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Putin Forever? Russian President's Ratings Skyrocket Over Ukraine

According to pollsters, Russian President Vladimir Putin's approval ratings have been soaring since his country's annexation of Crimean in March.
According to pollsters, Russian President Vladimir Putin's approval ratings have been soaring since his country's annexation of Crimean in March.
Russian President Vladimir Putin is enjoying almost unprecedented job-approval ratings in his country.

And the only reason for this popularity surge, sociologists say, is Russia's tough stance on Ukraine.

"A fierce anti-Ukrainian campaign was launched," says leading sociologist Lev Gudkov, the head of Russia's independent Levada polling center. "Authorities have used the language of war, the language of the 'fight against fascism,' of mass consolidation and unification."

Despite Western anger at Russia's role in fomenting separatist unrest in Ukraine – including its dramatic annexation of Crimea -- Moscow's crusade against what it portrays as a neo-Nazi threat emanating from Kyiv is paying off at home.

According to a survey published last week by the Levada Center, a staggering 83 percent of Russians approve Putin's performance as president.

It is an 18 percentage-point hike since the beginning of the year and just short of his 88 percent record, reached in September 2008, the month after Russia's war against Georgia over the pro-Moscow breakaway region of South Ossetia.

That Putin should be especially popular when his country is locked in bitter military standoffs is no coincidence.

During each of the three conflicts waged under his leadership -- in Chechnya, Georgia, and now in Ukraine -- Putin has tapped into Russian national pride and a deep-seated feeling that Russians are misunderstood by the West.

"Every peak is accompanied by this kind of militaristic, belligerent rhetoric, by a patriotic surge," Gudkov says. "If you look at the history of attitudes toward Putin, the first rise came during the second Chechen war, the bombings in Moscow. At the time, ratings literally hit the roof in the space of two months."

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A separate study conducted in April by Russia's state-funded polling agency VTSiOM showed that 82 percent of respondents thought their country played an important role in global affairs, compared to only 58 percent six years ago.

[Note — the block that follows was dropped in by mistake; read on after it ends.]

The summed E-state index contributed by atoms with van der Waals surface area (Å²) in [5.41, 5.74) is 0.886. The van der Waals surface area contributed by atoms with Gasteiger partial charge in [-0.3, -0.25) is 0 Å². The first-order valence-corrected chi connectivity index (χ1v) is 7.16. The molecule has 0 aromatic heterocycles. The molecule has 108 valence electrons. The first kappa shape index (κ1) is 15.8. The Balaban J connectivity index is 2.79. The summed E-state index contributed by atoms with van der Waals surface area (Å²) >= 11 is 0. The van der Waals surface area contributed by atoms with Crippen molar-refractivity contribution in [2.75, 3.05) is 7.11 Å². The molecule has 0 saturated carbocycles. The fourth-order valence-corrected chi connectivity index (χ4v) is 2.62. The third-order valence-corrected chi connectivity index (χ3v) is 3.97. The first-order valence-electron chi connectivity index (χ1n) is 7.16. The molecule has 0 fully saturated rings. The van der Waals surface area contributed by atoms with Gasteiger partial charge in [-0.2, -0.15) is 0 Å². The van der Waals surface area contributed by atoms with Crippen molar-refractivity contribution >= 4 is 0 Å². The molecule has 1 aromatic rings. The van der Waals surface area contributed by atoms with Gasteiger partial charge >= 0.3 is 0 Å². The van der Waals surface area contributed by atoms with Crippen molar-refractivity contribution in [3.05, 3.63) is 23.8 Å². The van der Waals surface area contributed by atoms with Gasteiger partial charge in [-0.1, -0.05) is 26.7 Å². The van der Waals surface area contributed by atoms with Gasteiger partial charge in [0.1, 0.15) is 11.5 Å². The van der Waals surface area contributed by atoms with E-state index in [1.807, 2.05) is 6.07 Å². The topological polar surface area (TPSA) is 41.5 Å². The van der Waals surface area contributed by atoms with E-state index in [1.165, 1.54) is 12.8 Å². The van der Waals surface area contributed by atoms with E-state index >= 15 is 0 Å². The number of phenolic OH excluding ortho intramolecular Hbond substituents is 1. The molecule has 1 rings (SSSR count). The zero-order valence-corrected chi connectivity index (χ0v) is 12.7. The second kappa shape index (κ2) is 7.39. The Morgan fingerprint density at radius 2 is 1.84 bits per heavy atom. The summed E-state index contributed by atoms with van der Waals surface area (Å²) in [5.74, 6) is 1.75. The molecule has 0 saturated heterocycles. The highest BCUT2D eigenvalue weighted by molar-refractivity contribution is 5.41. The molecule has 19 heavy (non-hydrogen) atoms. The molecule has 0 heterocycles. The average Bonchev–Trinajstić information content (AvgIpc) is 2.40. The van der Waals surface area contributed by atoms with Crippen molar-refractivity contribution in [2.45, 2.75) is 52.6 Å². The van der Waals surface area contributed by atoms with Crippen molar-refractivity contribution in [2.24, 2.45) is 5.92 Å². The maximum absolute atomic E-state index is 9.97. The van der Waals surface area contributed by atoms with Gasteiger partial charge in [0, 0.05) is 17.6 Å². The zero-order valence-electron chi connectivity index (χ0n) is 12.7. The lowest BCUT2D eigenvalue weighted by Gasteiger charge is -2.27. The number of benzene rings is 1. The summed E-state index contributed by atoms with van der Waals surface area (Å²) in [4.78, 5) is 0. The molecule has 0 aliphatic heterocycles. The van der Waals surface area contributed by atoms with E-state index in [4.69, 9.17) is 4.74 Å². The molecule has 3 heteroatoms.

One-quarter said Russia had a "very large influence" on global affairs, and more than half labeled its role "quite influential."

In spite of international sanctions slapped on Russia in recent weeks, Putin may actually owe his political survival to Ukraine.

Before the crisis erupted in Kyiv last fall, his ratings had been at an all-time low.

In September 2013, a Levada poll assessing Putin's personal popularity, as opposed to his job approval rating, found that fewer than half of Russians viewed him positively.

Even the lavish $51 billion Olympic Games held in February in Sochi, Putin's pet project, failed to boost his ratings by more than 3-4 percent. "I thought this fall was irreversible," Gudkov admits.

Of course, Putin did not engineer the Maidan protests in Kyiv that sparked the Ukrainian crisis.

But as Russian "Vedomosti" journalist Maksim Trudolyubov points out, Putin has "an incredibly good feeling for situations" and was able to use the turmoil to his advantage.

With the situation in eastern Ukraine rapidly descending into chaos and bloodshed, however, analysts say the Russian president is playing with fire.

Trudolyubov says the annexation of Crimea, in particular, could eventually lead to a backlash against the Kremlin.

"The political processes launched in recent months are uncontrollable," warns Trudolyubov. "No one can be 100-percent sure that the conflict in Ukraine will be manageable, that it can be heated and cooled down at command. It was an effective but also extremely risky move."

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